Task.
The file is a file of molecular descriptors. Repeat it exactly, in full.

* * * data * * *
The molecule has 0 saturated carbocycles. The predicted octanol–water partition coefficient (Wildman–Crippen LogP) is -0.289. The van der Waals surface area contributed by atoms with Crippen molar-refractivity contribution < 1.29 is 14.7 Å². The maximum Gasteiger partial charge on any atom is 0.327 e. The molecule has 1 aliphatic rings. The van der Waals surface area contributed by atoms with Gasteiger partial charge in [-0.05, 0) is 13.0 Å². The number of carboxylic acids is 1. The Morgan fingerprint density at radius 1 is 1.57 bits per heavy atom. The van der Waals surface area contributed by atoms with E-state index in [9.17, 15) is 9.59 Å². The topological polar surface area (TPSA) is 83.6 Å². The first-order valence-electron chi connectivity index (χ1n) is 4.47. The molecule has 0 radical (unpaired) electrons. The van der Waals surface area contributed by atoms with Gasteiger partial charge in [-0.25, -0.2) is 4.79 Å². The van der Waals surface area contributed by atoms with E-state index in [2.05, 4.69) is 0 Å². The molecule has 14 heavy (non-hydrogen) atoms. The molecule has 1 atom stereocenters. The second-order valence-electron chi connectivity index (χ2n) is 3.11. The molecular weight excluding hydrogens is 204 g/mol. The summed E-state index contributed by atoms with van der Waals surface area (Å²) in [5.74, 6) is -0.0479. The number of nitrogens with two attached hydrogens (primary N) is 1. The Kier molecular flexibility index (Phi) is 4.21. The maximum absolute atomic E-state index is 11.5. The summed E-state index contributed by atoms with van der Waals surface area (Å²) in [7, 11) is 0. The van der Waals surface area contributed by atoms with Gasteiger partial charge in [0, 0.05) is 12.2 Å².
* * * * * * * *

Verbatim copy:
The molecule has 0 saturated carbocycles. The predicted octanol–water partition coefficient (Wildman–Crippen LogP) is -0.289. The van der Waals surface area contributed by atoms with Crippen molar-refractivity contribution < 1.29 is 14.7 Å². The maximum Gasteiger partial charge on any atom is 0.327 e. The molecule has 1 aliphatic rings. The van der Waals surface area contributed by atoms with Gasteiger partial charge in [-0.05, 0) is 13.0 Å². The number of carboxylic acids is 1. The Morgan fingerprint density at radius 1 is 1.57 bits per heavy atom. The van der Waals surface area contributed by atoms with E-state index in [9.17, 15) is 9.59 Å². The topological polar surface area (TPSA) is 83.6 Å². The first-order valence-electron chi connectivity index (χ1n) is 4.47. The molecule has 0 radical (unpaired) electrons. The van der Waals surface area contributed by atoms with Gasteiger partial charge in [-0.25, -0.2) is 4.79 Å². The van der Waals surface area contributed by atoms with E-state index in [2.05, 4.69) is 0 Å². The molecule has 14 heavy (non-hydrogen) atoms. The molecule has 1 atom stereocenters. The second-order valence-electron chi connectivity index (χ2n) is 3.11. The molecular weight excluding hydrogens is 204 g/mol. The summed E-state index contributed by atoms with van der Waals surface area (Å²) in [5.74, 6) is -0.0479. The number of nitrogens with two attached hydrogens (primary N) is 1. The Kier molecular flexibility index (Phi) is 4.21. The maximum absolute atomic E-state index is 11.5. The summed E-state index contributed by atoms with van der Waals surface area (Å²) in [7, 11) is 0. The van der Waals surface area contributed by atoms with Gasteiger partial charge in [0, 0.05) is 12.2 Å².